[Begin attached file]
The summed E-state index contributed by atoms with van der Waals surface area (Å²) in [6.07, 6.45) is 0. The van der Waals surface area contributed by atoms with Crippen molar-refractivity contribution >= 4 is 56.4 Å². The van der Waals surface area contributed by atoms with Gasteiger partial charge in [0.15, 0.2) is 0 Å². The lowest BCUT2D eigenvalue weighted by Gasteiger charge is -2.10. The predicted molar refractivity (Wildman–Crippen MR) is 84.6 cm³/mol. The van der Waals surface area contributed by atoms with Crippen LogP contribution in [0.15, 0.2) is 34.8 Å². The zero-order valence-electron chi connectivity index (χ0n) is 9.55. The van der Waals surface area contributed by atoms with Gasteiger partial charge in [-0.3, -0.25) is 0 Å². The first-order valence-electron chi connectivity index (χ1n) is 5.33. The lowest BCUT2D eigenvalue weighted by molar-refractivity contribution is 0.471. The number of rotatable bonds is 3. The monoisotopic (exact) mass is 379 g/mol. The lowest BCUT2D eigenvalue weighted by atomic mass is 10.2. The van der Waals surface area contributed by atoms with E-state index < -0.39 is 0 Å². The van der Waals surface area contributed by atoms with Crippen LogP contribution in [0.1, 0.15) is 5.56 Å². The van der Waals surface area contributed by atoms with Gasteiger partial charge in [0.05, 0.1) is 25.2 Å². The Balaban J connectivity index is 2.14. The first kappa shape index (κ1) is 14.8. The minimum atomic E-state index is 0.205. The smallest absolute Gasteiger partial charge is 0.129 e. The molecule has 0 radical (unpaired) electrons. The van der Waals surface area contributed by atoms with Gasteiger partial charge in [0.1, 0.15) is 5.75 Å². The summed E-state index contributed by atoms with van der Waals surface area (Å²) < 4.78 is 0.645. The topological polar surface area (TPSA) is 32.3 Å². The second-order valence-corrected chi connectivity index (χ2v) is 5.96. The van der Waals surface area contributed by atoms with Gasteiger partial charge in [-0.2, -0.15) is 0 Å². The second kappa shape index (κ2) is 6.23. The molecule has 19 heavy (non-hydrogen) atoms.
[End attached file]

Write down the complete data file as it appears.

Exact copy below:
The summed E-state index contributed by atoms with van der Waals surface area (Å²) in [6.07, 6.45) is 0. The van der Waals surface area contributed by atoms with Crippen molar-refractivity contribution >= 4 is 56.4 Å². The van der Waals surface area contributed by atoms with Gasteiger partial charge in [0.15, 0.2) is 0 Å². The lowest BCUT2D eigenvalue weighted by Gasteiger charge is -2.10. The predicted molar refractivity (Wildman–Crippen MR) is 84.6 cm³/mol. The van der Waals surface area contributed by atoms with Crippen LogP contribution in [0.15, 0.2) is 34.8 Å². The zero-order valence-electron chi connectivity index (χ0n) is 9.55. The van der Waals surface area contributed by atoms with Gasteiger partial charge in [-0.3, -0.25) is 0 Å². The first-order valence-electron chi connectivity index (χ1n) is 5.33. The lowest BCUT2D eigenvalue weighted by molar-refractivity contribution is 0.471. The number of rotatable bonds is 3. The monoisotopic (exact) mass is 379 g/mol. The lowest BCUT2D eigenvalue weighted by atomic mass is 10.2. The van der Waals surface area contributed by atoms with E-state index < -0.39 is 0 Å². The van der Waals surface area contributed by atoms with Crippen LogP contribution in [0.1, 0.15) is 5.56 Å². The van der Waals surface area contributed by atoms with Gasteiger partial charge in [0.05, 0.1) is 25.2 Å². The Balaban J connectivity index is 2.14. The first kappa shape index (κ1) is 14.8. The minimum atomic E-state index is 0.205. The smallest absolute Gasteiger partial charge is 0.129 e. The molecule has 0 radical (unpaired) electrons. The van der Waals surface area contributed by atoms with Gasteiger partial charge in [0.1, 0.15) is 5.75 Å². The summed E-state index contributed by atoms with van der Waals surface area (Å²) < 4.78 is 0.645. The topological polar surface area (TPSA) is 32.3 Å². The second-order valence-corrected chi connectivity index (χ2v) is 5.96. The van der Waals surface area contributed by atoms with Gasteiger partial charge in [-0.2, -0.15) is 0 Å². The second kappa shape index (κ2) is 6.23. The molecule has 19 heavy (non-hydrogen) atoms.